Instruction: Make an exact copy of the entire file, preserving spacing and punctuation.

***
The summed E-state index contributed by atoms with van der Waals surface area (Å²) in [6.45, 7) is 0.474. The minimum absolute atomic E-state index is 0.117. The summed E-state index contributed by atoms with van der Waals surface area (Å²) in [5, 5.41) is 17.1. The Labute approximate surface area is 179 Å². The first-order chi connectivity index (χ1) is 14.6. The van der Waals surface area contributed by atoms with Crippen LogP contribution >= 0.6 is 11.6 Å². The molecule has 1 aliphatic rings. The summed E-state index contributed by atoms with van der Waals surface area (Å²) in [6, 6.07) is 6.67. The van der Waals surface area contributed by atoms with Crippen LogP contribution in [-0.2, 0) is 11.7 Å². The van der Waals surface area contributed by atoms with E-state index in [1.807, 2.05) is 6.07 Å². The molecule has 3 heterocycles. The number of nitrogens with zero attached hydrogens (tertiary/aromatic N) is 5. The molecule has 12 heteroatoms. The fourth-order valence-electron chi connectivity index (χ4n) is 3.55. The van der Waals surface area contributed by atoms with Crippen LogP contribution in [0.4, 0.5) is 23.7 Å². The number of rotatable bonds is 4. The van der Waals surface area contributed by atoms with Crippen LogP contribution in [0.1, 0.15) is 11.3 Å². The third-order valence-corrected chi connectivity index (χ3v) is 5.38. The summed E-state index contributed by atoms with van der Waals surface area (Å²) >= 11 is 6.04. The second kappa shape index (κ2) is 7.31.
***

The summed E-state index contributed by atoms with van der Waals surface area (Å²) in [6.45, 7) is 0.474. The minimum absolute atomic E-state index is 0.117. The summed E-state index contributed by atoms with van der Waals surface area (Å²) in [5, 5.41) is 17.1. The Labute approximate surface area is 179 Å². The first-order chi connectivity index (χ1) is 14.6. The van der Waals surface area contributed by atoms with Crippen LogP contribution >= 0.6 is 11.6 Å². The molecule has 1 aliphatic rings. The summed E-state index contributed by atoms with van der Waals surface area (Å²) in [6, 6.07) is 6.67. The van der Waals surface area contributed by atoms with Crippen LogP contribution in [-0.2, 0) is 11.7 Å². The van der Waals surface area contributed by atoms with E-state index in [1.807, 2.05) is 6.07 Å². The molecule has 3 heterocycles. The number of nitrogens with zero attached hydrogens (tertiary/aromatic N) is 5. The molecule has 12 heteroatoms. The fourth-order valence-electron chi connectivity index (χ4n) is 3.55. The van der Waals surface area contributed by atoms with Crippen LogP contribution in [0.4, 0.5) is 23.7 Å². The number of rotatable bonds is 4. The van der Waals surface area contributed by atoms with Crippen LogP contribution in [0.1, 0.15) is 11.3 Å². The third-order valence-corrected chi connectivity index (χ3v) is 5.38. The summed E-state index contributed by atoms with van der Waals surface area (Å²) >= 11 is 6.04. The second kappa shape index (κ2) is 7.31.